Problem:GCD of Two numbers m,n Input specifiastion :Two inputs,nonnegative,not both zero Euclids algorithm -gcd(m,n)=gcd(n,m mod n) Untill m mod n =0,since gcd(m,0) =m Another way of representation of the same algorithm Euclids algorithm Step1:if n=0 return val of m & stop else proceed step 2 Step 2:Divide m by n & assign the value of remainder to r Step 3:Assign the value of n to m,r to n,Go to step1. Another algorithm to solve the same problem Euclids algorithm Step1:Assign the value of min(m,n) to t Step 2:Divide m by t.if remainder is 0,go to step3 else goto step4 Step 3: Divide n by t.if the remainder is 0,return the value of t as the answer and stop,otherwise proceed to step4 Step4 :Decrease the value of t by 1. go to step 2 1.3 Fundamentals of Algorithmic problem solving • Understanding the problem • Ascertain the capabilities of the computational device • Exact /approximate soln. • Decide on the appropriate data structure • Algorithm design techniques • Methods of specifying an algorithm • Proving an algorithms correctness • Analysing an algorithm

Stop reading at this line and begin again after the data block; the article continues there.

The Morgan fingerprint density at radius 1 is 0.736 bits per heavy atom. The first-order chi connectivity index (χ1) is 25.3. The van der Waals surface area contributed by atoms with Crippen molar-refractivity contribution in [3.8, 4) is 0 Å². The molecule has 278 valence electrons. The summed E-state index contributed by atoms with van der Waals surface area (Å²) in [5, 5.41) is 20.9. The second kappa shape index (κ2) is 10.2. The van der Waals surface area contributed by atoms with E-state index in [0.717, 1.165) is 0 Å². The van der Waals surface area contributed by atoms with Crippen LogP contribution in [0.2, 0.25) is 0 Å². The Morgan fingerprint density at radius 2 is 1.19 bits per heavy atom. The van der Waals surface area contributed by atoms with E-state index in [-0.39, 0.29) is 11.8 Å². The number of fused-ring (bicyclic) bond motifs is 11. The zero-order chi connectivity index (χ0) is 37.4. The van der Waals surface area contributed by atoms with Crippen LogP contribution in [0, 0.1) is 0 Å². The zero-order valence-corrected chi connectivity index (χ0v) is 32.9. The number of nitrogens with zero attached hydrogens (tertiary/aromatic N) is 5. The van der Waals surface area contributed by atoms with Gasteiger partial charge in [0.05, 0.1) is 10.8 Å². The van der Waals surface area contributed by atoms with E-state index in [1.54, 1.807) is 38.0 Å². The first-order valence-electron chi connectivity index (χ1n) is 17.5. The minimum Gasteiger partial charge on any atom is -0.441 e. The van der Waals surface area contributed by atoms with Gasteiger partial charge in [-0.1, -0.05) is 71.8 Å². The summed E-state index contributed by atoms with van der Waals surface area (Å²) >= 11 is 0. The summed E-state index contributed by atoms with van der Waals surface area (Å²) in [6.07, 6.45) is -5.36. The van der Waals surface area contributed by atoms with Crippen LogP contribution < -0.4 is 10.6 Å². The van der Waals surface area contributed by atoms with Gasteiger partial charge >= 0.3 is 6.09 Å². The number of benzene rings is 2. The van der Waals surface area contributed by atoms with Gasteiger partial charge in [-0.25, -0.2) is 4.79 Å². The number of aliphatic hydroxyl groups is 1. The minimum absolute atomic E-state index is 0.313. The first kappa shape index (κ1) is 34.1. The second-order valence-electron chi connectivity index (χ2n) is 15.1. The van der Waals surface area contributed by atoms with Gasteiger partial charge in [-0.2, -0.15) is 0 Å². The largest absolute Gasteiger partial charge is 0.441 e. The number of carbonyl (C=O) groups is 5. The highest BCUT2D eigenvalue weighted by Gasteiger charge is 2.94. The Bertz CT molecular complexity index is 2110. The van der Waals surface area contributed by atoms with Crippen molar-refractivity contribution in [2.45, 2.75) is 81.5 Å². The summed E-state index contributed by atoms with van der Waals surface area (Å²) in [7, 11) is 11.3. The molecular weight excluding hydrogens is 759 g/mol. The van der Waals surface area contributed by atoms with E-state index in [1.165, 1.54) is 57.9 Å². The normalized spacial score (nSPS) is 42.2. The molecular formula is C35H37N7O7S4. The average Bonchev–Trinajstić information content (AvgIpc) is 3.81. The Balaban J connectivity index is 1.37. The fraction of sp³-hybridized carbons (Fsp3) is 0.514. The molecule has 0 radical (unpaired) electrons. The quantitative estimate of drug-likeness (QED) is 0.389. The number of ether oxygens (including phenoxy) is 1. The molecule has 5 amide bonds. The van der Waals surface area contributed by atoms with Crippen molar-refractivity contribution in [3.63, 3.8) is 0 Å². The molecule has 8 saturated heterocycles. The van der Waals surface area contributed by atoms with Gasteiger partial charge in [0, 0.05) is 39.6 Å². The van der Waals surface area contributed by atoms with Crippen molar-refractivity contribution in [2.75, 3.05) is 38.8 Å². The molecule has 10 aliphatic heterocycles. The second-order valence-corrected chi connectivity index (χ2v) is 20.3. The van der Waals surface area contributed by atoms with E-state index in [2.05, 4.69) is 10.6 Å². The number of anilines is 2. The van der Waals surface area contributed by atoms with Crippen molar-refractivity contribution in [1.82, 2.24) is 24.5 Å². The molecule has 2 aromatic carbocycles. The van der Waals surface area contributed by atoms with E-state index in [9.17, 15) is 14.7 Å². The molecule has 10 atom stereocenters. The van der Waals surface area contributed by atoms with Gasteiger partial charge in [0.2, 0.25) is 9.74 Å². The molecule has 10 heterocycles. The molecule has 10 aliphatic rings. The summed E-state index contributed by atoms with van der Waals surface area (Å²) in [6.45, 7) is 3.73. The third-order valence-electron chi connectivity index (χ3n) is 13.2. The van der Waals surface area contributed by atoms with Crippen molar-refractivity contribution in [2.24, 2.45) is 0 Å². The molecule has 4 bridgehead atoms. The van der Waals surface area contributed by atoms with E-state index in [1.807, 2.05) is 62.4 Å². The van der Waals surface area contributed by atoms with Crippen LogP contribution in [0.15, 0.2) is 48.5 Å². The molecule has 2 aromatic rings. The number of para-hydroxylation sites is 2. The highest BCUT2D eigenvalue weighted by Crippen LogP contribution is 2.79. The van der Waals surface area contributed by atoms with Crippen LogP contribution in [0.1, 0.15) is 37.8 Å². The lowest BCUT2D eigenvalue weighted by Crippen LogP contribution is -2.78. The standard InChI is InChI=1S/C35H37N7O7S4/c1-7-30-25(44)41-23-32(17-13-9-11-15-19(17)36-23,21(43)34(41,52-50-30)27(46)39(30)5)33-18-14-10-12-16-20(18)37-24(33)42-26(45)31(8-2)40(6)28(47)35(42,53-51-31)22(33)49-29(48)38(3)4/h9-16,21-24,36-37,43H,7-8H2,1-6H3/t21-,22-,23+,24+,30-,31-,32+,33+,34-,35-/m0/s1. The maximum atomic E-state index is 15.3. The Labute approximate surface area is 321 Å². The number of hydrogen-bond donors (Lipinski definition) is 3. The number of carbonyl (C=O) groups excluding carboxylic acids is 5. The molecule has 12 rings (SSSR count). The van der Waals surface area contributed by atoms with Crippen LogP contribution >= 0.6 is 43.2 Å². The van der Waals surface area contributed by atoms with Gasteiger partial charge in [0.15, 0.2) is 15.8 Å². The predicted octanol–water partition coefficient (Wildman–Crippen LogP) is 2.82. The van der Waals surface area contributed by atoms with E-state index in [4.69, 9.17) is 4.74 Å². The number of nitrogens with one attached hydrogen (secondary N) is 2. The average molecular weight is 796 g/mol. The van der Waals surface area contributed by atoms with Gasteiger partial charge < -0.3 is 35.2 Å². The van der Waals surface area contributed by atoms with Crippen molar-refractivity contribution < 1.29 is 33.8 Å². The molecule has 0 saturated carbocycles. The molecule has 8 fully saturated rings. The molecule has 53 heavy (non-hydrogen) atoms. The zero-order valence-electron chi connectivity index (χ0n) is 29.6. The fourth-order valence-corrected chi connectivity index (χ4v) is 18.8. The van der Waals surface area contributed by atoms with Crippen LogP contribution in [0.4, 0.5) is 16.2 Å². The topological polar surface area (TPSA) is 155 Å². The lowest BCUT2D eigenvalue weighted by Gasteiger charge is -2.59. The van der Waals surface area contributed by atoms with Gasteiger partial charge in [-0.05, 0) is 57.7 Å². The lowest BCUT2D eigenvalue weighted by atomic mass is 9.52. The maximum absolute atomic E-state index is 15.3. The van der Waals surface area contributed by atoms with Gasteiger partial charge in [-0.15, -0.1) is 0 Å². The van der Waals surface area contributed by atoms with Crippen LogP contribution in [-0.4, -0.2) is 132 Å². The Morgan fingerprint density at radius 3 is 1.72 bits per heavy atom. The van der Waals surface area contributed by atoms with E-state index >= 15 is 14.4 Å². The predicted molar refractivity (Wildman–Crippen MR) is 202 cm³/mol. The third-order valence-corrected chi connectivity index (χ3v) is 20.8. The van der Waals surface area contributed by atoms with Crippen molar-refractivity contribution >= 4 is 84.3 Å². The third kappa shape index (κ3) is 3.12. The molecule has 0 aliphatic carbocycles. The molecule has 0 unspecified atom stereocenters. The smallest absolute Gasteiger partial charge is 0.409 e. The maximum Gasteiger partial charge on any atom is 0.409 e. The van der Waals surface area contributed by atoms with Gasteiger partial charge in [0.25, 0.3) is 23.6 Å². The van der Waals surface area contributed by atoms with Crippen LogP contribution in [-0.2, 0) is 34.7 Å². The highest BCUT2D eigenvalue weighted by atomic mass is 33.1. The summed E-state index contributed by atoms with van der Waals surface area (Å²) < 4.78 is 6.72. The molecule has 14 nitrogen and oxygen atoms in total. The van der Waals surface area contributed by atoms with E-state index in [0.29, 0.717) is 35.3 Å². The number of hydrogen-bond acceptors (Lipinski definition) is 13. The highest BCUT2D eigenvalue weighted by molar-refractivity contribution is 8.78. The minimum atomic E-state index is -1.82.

Understanding the problem:The problem given should be understood completely.Check if it is similar to some standard problems & if a Known algorithm exists.otherwise a new algorithm has to be devised.Creating an algorithm is an art which may never be fully automated. An important step in the design is to specify an instance of the problem. Ascertain the capabilities of the computational device: Once a problem is understood we need to Know the capabilities of the computing device this can be done by Knowing the type of the architecture,speed & memory availability. Exact /approximate soln.: Once algorithm is devised, it is necessary to show that it computes answer for all the possible legal inputs. The solution is stated in two forms,Exact solution or approximate solution.examples of problems where an exact solution cannot be obtained are i)Finding a squareroot of number. ii)Solutions of non linear equations. Decide on the appropriate data structure:Some algorithms do not demand any ingenuity in representing their inputs.Someothers are in fact are predicted on ingenious data structures.A data type is a well-defined collection of data with a well-defined set of operations on it.A data structure is an actual implementation of a particular abstract data type. The Elementary Data Structures are ArraysThese let you access lots of data fast. (good) .You can have arrays of any other da ta type. (good) .However, you cannot make arrays bigger if your program decides it needs more space. (bad) . RecordsThese let you organize non-homogeneous data into logical packages to keep everything together. (good) .These packages do not include operations, just data fields (bad, which is why we need objects) .Records do not help you process distinct items in loops (bad, which is why arrays of records are used) SetsThese let you represent subsets of a set with such operations as intersection, union, and equivalence. (good) .Built-in sets are limited to a certain small size. (bad, but we can build our own set data type out of arrays to solve this problem if necessary)